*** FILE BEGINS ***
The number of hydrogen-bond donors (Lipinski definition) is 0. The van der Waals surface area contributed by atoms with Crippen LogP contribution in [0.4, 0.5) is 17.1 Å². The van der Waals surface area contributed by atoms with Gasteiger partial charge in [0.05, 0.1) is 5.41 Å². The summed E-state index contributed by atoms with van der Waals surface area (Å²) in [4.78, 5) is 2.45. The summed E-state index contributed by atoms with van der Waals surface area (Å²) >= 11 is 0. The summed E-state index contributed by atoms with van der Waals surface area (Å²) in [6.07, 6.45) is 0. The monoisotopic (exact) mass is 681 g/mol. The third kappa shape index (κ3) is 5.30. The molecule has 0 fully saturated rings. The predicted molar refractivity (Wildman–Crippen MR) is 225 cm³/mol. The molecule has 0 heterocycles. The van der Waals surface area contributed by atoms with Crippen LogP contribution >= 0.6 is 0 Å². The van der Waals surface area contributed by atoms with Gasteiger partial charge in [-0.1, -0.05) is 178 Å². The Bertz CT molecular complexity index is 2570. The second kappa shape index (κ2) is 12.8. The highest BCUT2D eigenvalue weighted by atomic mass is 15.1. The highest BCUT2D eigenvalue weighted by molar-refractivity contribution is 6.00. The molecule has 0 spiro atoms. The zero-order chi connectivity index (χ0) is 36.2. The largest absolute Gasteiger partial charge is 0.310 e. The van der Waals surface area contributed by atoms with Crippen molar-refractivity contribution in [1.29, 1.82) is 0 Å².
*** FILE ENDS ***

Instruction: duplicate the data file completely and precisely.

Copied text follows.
The number of hydrogen-bond donors (Lipinski definition) is 0. The van der Waals surface area contributed by atoms with Crippen LogP contribution in [0.4, 0.5) is 17.1 Å². The van der Waals surface area contributed by atoms with Gasteiger partial charge in [0.05, 0.1) is 5.41 Å². The summed E-state index contributed by atoms with van der Waals surface area (Å²) in [4.78, 5) is 2.45. The summed E-state index contributed by atoms with van der Waals surface area (Å²) >= 11 is 0. The summed E-state index contributed by atoms with van der Waals surface area (Å²) in [6.07, 6.45) is 0. The monoisotopic (exact) mass is 681 g/mol. The third kappa shape index (κ3) is 5.30. The molecule has 0 fully saturated rings. The predicted molar refractivity (Wildman–Crippen MR) is 225 cm³/mol. The molecule has 0 heterocycles. The van der Waals surface area contributed by atoms with Crippen LogP contribution >= 0.6 is 0 Å². The van der Waals surface area contributed by atoms with Gasteiger partial charge in [-0.1, -0.05) is 178 Å². The Bertz CT molecular complexity index is 2570. The second kappa shape index (κ2) is 12.8. The highest BCUT2D eigenvalue weighted by atomic mass is 15.1. The highest BCUT2D eigenvalue weighted by molar-refractivity contribution is 6.00. The molecule has 0 spiro atoms. The zero-order chi connectivity index (χ0) is 36.2. The largest absolute Gasteiger partial charge is 0.310 e. The van der Waals surface area contributed by atoms with Crippen molar-refractivity contribution in [1.29, 1.82) is 0 Å².